Wistia Joins Cisco, Google in Enterprise Video Race
Wistia prepares for formally entering the enterprise video market with a SAAS platform that lets corporations train employees or sales teams pitch prospects. Wistia adds threaded comments to give its platform a messaging and collaboration flavor, the better to compete with enterprise video players Cisco, Google, Veodia and IVT.Cisco Systems and Google have some new competition in the market for enterprise video, which when leveraged within collaboration tools should be a multi-billion-dollar opportunity over the next few years.
Wistia is emerging from stealth mode Dec. 29 to lure more customers to its SAAS (software as a service) video sharing application, which businesses use to train their employees, or sell and market products and services.
Wistia lets customers privately share video content with internal work teams, business partners and clients through a Web browser. The tool could be a hit among smaller companies which lack the computing resources to support online video, and even IT staffs to maintain them. Enterprise video is a hit period, according to Forrester Research analyst Ted Schadler, who is preparing a report on the topic for next year. "The opportunity to use video more pervasively inside the enterprise is on the rise."
With Wistia, users subscribe and upload videos to the Wistia's platform, which converts all content to Flash for viewing in any Web browser. Administrators for the Wistia application invite viewers to login to a project page by sending them a Web link to view content, Wistia CEO Chris Savage told eWEEK Dec. 18.
Wistia admins play traffic cop, deciding who gets to see what content, and can use audit and reporting tools to track what viewers are paying the most and least attention to. Suppose a user watches 20 seconds of a video, gets bored and fast forwards the video. Engagement tools in Wistia will keep track of those metrics.
While Savage said tracking what users are most drawn to is especially useful for salespeople, who can get a better handle on what their prospects are interested in. To that end, Savage said Wistia is eating its own dog food, using the video engagement tracking tools in the video-sharing software to gauge customers' reactions during sales pitches.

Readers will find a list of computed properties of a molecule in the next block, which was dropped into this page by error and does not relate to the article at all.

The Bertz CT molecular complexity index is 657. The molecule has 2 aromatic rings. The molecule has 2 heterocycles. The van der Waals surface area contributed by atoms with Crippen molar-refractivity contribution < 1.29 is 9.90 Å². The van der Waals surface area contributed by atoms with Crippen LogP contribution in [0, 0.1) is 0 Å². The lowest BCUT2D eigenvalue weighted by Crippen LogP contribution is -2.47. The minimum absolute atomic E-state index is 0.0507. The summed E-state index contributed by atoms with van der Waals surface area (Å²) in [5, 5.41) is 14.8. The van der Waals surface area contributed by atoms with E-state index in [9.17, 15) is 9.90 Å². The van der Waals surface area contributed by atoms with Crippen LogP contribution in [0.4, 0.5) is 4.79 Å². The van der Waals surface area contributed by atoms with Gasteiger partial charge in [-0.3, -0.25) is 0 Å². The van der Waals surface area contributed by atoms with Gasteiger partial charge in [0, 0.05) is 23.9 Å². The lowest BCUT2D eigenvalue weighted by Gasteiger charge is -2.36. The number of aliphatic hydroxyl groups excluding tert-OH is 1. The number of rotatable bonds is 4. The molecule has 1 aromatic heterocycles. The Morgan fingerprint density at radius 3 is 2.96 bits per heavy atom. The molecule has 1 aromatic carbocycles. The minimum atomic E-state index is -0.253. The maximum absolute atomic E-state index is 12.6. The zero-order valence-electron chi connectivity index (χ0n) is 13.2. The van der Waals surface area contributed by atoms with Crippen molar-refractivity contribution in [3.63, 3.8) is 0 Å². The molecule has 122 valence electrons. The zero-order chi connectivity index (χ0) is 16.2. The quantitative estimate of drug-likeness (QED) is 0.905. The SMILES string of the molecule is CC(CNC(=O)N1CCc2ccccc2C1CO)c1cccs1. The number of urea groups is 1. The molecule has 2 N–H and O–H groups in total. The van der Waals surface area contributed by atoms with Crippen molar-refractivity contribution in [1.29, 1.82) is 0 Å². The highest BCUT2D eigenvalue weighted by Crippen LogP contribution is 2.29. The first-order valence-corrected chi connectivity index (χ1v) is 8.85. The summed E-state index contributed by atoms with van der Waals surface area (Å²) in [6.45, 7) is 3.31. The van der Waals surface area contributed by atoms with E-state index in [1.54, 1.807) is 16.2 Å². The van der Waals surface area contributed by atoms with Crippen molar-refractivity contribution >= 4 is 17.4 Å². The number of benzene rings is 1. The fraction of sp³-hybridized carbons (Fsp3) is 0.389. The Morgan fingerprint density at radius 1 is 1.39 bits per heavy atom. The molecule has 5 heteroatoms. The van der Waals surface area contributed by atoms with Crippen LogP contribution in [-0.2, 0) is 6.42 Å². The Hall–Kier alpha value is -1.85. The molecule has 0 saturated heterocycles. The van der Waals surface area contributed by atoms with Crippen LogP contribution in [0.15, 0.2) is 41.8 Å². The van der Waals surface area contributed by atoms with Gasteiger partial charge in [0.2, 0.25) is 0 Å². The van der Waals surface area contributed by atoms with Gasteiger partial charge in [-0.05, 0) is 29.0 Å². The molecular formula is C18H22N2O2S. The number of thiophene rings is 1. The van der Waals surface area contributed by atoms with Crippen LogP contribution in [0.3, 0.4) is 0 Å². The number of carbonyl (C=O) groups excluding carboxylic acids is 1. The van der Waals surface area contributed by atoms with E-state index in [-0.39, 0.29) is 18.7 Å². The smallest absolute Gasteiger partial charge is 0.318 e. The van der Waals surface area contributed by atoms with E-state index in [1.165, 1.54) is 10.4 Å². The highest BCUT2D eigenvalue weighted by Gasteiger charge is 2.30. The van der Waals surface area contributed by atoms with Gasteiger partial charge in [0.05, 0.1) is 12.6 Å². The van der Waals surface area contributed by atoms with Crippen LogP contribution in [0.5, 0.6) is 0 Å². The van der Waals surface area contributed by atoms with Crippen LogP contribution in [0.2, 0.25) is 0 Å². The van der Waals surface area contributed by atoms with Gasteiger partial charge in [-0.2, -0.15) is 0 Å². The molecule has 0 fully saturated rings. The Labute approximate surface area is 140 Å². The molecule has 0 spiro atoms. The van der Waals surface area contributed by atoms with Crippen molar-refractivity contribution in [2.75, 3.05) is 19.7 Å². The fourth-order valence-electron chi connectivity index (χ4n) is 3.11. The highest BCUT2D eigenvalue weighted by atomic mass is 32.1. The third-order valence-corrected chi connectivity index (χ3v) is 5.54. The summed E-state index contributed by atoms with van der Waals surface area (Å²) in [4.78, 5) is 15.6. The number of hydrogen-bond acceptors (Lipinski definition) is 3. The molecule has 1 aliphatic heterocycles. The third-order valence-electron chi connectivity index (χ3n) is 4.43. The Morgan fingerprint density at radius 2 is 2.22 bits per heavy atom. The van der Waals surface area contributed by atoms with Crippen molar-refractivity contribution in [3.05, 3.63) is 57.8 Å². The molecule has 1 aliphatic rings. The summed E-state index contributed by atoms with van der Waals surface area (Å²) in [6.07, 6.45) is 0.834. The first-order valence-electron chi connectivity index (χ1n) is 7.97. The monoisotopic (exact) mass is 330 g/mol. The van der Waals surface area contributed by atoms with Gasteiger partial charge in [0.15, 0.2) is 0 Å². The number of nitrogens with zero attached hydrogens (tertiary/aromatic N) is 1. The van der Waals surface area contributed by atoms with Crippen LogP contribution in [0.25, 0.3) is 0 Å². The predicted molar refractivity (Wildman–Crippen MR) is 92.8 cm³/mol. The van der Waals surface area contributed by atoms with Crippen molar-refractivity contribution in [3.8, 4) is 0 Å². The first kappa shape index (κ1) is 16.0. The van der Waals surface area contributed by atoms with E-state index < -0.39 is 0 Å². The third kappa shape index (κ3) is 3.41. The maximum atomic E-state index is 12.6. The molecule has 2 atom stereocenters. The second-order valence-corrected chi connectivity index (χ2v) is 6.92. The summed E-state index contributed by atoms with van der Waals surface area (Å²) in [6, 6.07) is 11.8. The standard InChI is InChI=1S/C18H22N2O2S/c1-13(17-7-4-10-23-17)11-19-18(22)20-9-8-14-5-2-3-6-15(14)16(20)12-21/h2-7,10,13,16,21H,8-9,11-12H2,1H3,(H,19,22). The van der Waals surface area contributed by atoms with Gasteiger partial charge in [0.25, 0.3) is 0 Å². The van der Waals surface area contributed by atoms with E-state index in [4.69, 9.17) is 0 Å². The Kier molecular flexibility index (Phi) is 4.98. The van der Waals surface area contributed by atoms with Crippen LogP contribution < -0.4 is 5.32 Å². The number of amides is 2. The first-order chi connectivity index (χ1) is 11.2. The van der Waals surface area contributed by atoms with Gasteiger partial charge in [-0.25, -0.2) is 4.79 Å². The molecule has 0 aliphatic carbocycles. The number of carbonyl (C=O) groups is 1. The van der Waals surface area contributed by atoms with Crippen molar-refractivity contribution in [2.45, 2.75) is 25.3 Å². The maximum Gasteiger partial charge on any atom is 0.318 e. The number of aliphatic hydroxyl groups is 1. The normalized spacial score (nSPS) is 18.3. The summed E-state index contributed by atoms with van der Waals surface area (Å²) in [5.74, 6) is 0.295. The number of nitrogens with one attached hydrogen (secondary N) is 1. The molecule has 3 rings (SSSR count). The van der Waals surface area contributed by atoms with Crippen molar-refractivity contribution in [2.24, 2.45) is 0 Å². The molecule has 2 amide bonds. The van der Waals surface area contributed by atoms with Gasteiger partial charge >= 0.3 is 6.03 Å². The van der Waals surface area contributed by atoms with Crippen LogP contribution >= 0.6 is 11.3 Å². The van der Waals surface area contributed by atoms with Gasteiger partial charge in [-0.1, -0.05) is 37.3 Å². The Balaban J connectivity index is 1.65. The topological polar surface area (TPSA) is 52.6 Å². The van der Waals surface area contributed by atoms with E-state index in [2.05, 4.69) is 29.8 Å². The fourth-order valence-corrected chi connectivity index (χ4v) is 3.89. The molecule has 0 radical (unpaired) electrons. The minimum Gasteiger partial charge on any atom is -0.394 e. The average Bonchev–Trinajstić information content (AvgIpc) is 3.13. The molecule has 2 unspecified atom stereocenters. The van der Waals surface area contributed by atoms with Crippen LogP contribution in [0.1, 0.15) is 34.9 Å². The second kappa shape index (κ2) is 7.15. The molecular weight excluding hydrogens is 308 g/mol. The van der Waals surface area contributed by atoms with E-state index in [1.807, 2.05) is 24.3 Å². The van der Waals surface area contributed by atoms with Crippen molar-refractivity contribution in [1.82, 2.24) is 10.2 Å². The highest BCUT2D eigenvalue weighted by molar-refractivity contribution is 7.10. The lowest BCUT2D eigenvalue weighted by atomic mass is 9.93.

"We share videos with a prospect about new feature sets and we can tell which of our prospects are watching them," Savage said.
Wistia also lets users post comments on the video content that can be time-coded, or linked to specific video frames. Wistia also supports documents created in Microsoft Office, Adobe PDF and audio formats, as well as high-resolution video.
Though the company is soon launching on the public stage, Savage said Cushman & Wakefield, Nestle Nutrition, and Sonus Networks are a few of the 25 companies that are using Wistia's private video sharing tools.
One characteristic that should appeal to companies with little, no, or harried IT staffs is that users can procure Wistia's solution over the Web without getting permission from system admins, or enlisting their help to set it up. In that sense, it has a simplicity factor akin to most Web conferencing tools.
The base package for Wistia starts at $79 per month, which includes one administrator and 10 viewers. Additional viewers are $3 per month, with volume discounts available. The company also offers 30-day trial for free for curious prospects to test.
As far as video sharing software goes, Wistia is a cinch, but there are a number of players in the space vying for market share.
Cisco has a broad swath of corporate video solutions and just launched a $50,000 media appliance for larger businesses. Sun Microsoft has deployed startup video service Veodia for 30,000 seats as part of its internal training project.